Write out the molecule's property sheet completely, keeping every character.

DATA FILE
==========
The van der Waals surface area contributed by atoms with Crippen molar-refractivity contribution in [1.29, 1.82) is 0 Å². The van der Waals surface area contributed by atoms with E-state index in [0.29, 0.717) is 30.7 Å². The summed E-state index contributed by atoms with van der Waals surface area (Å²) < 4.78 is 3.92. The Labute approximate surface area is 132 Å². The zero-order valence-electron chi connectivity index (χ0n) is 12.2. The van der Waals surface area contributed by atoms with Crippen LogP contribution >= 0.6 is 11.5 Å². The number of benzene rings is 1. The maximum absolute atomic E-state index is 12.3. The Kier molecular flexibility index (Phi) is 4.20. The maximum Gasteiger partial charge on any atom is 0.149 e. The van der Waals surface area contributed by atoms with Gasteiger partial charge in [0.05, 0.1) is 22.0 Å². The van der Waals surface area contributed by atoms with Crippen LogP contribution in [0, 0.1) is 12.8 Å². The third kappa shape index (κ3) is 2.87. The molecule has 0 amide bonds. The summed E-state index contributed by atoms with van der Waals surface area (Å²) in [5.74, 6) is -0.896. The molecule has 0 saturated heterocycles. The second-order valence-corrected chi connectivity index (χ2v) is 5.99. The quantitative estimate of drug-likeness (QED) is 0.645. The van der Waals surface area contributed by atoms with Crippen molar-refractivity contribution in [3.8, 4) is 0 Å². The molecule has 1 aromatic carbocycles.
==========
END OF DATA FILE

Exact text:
The van der Waals surface area contributed by atoms with Crippen molar-refractivity contribution in [1.29, 1.82) is 0 Å². The van der Waals surface area contributed by atoms with E-state index in [0.29, 0.717) is 30.7 Å². The summed E-state index contributed by atoms with van der Waals surface area (Å²) < 4.78 is 3.92. The Labute approximate surface area is 132 Å². The zero-order valence-electron chi connectivity index (χ0n) is 12.2. The van der Waals surface area contributed by atoms with Crippen LogP contribution >= 0.6 is 11.5 Å². The number of benzene rings is 1. The maximum absolute atomic E-state index is 12.3. The Kier molecular flexibility index (Phi) is 4.20. The maximum Gasteiger partial charge on any atom is 0.149 e. The van der Waals surface area contributed by atoms with Gasteiger partial charge in [0.05, 0.1) is 22.0 Å². The van der Waals surface area contributed by atoms with Crippen LogP contribution in [0, 0.1) is 12.8 Å². The third kappa shape index (κ3) is 2.87. The molecule has 0 amide bonds. The summed E-state index contributed by atoms with van der Waals surface area (Å²) in [5.74, 6) is -0.896. The molecule has 0 saturated heterocycles. The second-order valence-corrected chi connectivity index (χ2v) is 5.99. The quantitative estimate of drug-likeness (QED) is 0.645. The van der Waals surface area contributed by atoms with Crippen molar-refractivity contribution in [3.8, 4) is 0 Å². The molecule has 1 aromatic carbocycles.